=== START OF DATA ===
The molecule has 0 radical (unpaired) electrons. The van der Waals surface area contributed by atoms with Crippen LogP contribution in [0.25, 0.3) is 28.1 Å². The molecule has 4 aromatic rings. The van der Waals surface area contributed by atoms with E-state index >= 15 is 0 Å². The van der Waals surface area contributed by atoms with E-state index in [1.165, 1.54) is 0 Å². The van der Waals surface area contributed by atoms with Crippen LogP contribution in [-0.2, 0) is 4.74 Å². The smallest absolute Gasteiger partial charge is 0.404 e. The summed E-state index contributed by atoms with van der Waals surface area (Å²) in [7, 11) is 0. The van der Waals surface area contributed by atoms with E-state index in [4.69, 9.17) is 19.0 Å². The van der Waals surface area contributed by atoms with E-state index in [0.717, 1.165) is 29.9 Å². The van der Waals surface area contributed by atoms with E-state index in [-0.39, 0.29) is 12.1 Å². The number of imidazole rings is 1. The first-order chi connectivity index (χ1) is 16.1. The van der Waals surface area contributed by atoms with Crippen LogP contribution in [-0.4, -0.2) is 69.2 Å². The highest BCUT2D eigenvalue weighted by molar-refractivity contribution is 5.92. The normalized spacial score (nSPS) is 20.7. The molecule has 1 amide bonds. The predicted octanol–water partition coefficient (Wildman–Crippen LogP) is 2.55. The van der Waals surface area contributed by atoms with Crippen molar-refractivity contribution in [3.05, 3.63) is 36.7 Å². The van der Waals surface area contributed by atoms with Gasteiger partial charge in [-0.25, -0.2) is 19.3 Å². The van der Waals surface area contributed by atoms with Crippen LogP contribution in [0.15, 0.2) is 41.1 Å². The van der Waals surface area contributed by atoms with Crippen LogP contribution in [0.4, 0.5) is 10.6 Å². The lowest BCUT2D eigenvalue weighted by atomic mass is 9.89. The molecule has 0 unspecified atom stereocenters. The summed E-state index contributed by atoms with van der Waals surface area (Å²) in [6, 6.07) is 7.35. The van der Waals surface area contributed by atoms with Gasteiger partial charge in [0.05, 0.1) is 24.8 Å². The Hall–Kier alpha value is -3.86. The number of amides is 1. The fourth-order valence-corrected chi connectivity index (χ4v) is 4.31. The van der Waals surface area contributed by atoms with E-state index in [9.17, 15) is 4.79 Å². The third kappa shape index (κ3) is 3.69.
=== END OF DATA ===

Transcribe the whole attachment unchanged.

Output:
The molecule has 0 radical (unpaired) electrons. The van der Waals surface area contributed by atoms with Crippen LogP contribution in [0.25, 0.3) is 28.1 Å². The molecule has 4 aromatic rings. The van der Waals surface area contributed by atoms with E-state index >= 15 is 0 Å². The van der Waals surface area contributed by atoms with E-state index in [1.165, 1.54) is 0 Å². The van der Waals surface area contributed by atoms with Crippen LogP contribution in [-0.2, 0) is 4.74 Å². The smallest absolute Gasteiger partial charge is 0.404 e. The summed E-state index contributed by atoms with van der Waals surface area (Å²) in [7, 11) is 0. The van der Waals surface area contributed by atoms with E-state index in [4.69, 9.17) is 19.0 Å². The van der Waals surface area contributed by atoms with E-state index in [0.717, 1.165) is 29.9 Å². The van der Waals surface area contributed by atoms with E-state index in [-0.39, 0.29) is 12.1 Å². The number of imidazole rings is 1. The first-order chi connectivity index (χ1) is 16.1. The van der Waals surface area contributed by atoms with Crippen LogP contribution in [-0.4, -0.2) is 69.2 Å². The highest BCUT2D eigenvalue weighted by molar-refractivity contribution is 5.92. The normalized spacial score (nSPS) is 20.7. The molecule has 1 amide bonds. The predicted octanol–water partition coefficient (Wildman–Crippen LogP) is 2.55. The van der Waals surface area contributed by atoms with Crippen molar-refractivity contribution in [3.05, 3.63) is 36.7 Å². The van der Waals surface area contributed by atoms with Gasteiger partial charge in [-0.25, -0.2) is 19.3 Å². The van der Waals surface area contributed by atoms with Crippen LogP contribution in [0.15, 0.2) is 41.1 Å². The van der Waals surface area contributed by atoms with Crippen LogP contribution in [0.4, 0.5) is 10.6 Å². The lowest BCUT2D eigenvalue weighted by atomic mass is 9.89. The molecule has 0 unspecified atom stereocenters. The summed E-state index contributed by atoms with van der Waals surface area (Å²) in [6, 6.07) is 7.35. The van der Waals surface area contributed by atoms with Gasteiger partial charge in [0.05, 0.1) is 24.8 Å². The Hall–Kier alpha value is -3.86. The number of amides is 1. The fourth-order valence-corrected chi connectivity index (χ4v) is 4.31. The van der Waals surface area contributed by atoms with E-state index in [9.17, 15) is 4.79 Å². The third kappa shape index (κ3) is 3.69.